This giveaway ends on Sunday, May 7 at 11:59pm PST. The six winners will be chosen by random and announced on Monday, May 8. Please make sure you leave your email address when you comment on the blog post. Only I can see your email address, and I will only forward it to Brush with Bamboo if you win.
*This giveaway is sponsored by Brush with Bamboo, which means they pay me for running this giveaway. Brush with Bamboo also sent me some of their toothbrushes to use and to take pictures of, as well as their bamboo straws (which are very cool by the way) and a travel case. However, they did not tell me what to say or choose the topic of this article. I did send them the article before publishing it to receive their feedback and to make sure my facts were correct.
When people hear about my zero waste lifestyle, they ask me all sorts of questions, oftentimes very personal ones too. And they also ask about tips on how they can reduce their waste. However, I do not have kids, pets, and do not have to organize or host conferences or meetings. So there are many things I cannot tell you from first-hand experience. I cannot tell you how lucky I always feel when other people, like Franziska and Mateja, offer to share their experiences on my blog with all of you 💚!
Franziska is a PHD student at my alma mater, the University of Osnabrück in Germany, and part of the research project on sustainability, eCoInnovateIT. She’s definitely one to walk the talk! Mateja is Franziska’s close friend, student assistant and specializing in European Sustainability Policy.
Both of them decided to make their last project meeting waste-free! And here’s how this went down 😜.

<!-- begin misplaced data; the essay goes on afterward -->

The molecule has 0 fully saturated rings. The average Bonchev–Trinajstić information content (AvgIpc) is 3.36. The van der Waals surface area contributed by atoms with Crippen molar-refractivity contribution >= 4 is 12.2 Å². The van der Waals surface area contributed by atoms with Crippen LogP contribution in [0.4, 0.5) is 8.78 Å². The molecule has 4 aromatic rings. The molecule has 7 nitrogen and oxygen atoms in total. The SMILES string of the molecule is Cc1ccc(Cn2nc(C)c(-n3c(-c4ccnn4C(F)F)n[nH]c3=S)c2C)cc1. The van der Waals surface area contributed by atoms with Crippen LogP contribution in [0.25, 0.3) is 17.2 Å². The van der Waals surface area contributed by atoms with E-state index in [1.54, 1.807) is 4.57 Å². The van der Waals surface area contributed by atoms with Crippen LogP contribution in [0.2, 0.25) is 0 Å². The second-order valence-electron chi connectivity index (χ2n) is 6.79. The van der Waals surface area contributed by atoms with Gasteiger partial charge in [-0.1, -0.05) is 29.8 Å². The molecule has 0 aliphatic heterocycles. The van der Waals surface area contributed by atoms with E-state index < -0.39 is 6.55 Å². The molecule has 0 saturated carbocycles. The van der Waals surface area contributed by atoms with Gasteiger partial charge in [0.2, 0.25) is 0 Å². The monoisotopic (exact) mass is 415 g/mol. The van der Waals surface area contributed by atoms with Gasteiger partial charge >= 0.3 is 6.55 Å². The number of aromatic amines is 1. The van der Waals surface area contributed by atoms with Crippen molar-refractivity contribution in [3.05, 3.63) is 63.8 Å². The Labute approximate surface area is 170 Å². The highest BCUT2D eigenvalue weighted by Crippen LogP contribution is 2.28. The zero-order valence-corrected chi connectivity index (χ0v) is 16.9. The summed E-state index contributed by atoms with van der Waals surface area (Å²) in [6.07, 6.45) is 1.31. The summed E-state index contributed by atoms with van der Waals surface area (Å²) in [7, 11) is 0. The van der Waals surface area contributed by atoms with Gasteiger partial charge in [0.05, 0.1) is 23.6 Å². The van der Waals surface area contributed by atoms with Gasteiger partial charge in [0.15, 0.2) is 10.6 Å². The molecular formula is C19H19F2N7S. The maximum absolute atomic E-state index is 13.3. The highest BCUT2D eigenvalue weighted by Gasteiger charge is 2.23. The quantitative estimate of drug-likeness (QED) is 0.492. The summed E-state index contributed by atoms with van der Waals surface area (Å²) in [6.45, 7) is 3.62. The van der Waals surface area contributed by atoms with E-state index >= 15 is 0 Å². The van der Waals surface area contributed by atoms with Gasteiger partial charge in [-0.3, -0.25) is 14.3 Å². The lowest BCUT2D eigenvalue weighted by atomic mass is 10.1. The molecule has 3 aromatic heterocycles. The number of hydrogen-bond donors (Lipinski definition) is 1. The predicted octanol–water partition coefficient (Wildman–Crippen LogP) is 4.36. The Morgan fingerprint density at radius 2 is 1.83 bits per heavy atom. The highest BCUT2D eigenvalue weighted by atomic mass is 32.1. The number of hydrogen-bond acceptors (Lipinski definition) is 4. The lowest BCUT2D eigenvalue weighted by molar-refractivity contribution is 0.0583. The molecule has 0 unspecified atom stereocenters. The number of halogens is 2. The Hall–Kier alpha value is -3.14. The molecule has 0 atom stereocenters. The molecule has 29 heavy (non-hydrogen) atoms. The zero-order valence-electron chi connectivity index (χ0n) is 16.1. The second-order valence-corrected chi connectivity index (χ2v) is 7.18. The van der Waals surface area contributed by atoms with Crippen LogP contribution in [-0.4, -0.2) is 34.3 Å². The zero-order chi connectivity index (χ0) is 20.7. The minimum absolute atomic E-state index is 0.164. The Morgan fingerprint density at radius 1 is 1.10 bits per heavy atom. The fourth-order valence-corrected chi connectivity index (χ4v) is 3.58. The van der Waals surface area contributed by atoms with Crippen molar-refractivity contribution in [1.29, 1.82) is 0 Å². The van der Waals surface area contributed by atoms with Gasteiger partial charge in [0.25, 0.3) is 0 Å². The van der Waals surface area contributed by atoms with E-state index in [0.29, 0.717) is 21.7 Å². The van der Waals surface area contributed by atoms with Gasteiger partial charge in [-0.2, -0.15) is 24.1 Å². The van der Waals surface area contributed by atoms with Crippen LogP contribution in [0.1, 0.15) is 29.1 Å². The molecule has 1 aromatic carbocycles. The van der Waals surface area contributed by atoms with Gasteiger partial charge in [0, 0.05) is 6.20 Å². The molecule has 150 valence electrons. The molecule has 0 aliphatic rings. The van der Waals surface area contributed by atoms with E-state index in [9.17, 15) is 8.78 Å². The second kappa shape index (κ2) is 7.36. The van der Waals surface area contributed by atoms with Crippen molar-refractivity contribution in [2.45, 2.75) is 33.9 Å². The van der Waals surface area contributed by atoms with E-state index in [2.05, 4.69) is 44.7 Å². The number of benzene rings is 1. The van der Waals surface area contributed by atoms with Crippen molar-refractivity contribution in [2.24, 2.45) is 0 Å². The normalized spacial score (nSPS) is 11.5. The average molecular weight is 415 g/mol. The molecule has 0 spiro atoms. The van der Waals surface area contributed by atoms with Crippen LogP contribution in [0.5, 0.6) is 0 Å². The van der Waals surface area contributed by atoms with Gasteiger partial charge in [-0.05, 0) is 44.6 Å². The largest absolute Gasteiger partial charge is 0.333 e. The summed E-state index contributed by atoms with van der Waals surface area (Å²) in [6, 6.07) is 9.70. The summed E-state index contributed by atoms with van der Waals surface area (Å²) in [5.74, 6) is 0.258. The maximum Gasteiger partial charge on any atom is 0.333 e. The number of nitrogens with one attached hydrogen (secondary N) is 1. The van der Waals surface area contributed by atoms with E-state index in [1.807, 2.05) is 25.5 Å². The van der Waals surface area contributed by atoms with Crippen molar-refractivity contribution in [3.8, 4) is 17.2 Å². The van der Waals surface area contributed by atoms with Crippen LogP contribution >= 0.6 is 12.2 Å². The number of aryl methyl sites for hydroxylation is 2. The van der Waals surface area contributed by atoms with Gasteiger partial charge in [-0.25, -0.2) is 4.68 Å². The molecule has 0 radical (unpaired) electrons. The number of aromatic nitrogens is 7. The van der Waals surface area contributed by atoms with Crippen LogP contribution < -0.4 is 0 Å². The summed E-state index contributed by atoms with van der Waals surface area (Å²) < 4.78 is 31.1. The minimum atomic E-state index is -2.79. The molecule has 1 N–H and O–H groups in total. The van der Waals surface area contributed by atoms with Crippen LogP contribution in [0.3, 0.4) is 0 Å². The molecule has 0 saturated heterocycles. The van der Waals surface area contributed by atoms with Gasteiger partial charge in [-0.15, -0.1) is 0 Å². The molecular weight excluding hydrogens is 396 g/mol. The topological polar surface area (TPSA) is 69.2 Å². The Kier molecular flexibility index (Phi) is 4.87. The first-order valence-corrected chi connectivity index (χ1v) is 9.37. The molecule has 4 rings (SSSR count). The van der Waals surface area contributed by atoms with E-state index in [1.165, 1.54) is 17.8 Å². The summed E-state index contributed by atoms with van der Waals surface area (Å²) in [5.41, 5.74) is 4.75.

Meetings might be similar all over the planet. Many cookies are eaten, carbonated or non-carbonate bottled water (mostly in plastic) and many liters of coffee are drunken. At the end, the hard-working staff has produced a huge amount of waste – independently of the institutions’ claim to practice sustainability or not. These were our thoughts, when we started the planning for our next project meeting. Isn’t it strange to research about sustainability and to nosh all that sweets with three layers of plastic packaging in a meeting? Thankfully, Franziska is fully in swing of zerowaste as she is writing here phd thesis on sustainable consumption. And now: our experience and the most important to-dos and not to-dos in detail. Read More
In light of all the zero waste bloggers out there, I thought it would be great to start a zero waste tag — we all have different stories, motivations, favorites, and perspectives, but we all come together and unite in our passion for reducing waste!
When Christine told me about the Zero Waste Tag, I loved it and instantly decided I would also film a Zero Waste Tag video. Of course I started out by watching all the other Zero Waste Tag videos aka procrastinating LOL, but in a very inspiring way 💚.
A big shoutout to Christine for starting the tag! Read More
We can probably all agree that 2016 was quite the 💩 year with a disturbing amount of major political #facepalm moments, which were and still are hard to shake off. I actually made the mistake of starting this article with a recap instead of just the resolutions. I basically ended up showing 2016 the finger🖕 in only 600+ lengthy words, talking about Brexit, Trump, this year’s oh-nevermind-Trump-just-got-elected-let’s-just-binge-eat-ice-cream-instead UN Climate Change Conference, terrorism, out-of-the-closet xenophobes, homophobes, and of course racists, war in Syria, Fortress Europe, and twisted American bathroom bill discussions. Aaaanyway, I decided to not bore all of you with these old news in order to end this disturbing year on a more positive note: What can we do to make 2017 a better year – for the planet, the animals, everyone around us 💚 and most importantly our own sanity, because I know I for one cannot bear another year like this one. So pour yourself some numbing substance (or a stimulant – your choice) and let’s roll up our sleeves and get this mess cleaned up 💪! Read More
And remember you don’t want to go overboard with these Christmas lights either – they eat up a LOT of electricity.
A feast sure is nice, but not only a buttload of work (= stressful), but also not a lot of fun if you have to eat the leftovers for another week after. Do yourself and planet earth a favor and just tune it down a notch. Trust me, this is THE key to a less stressful holiday season! Read More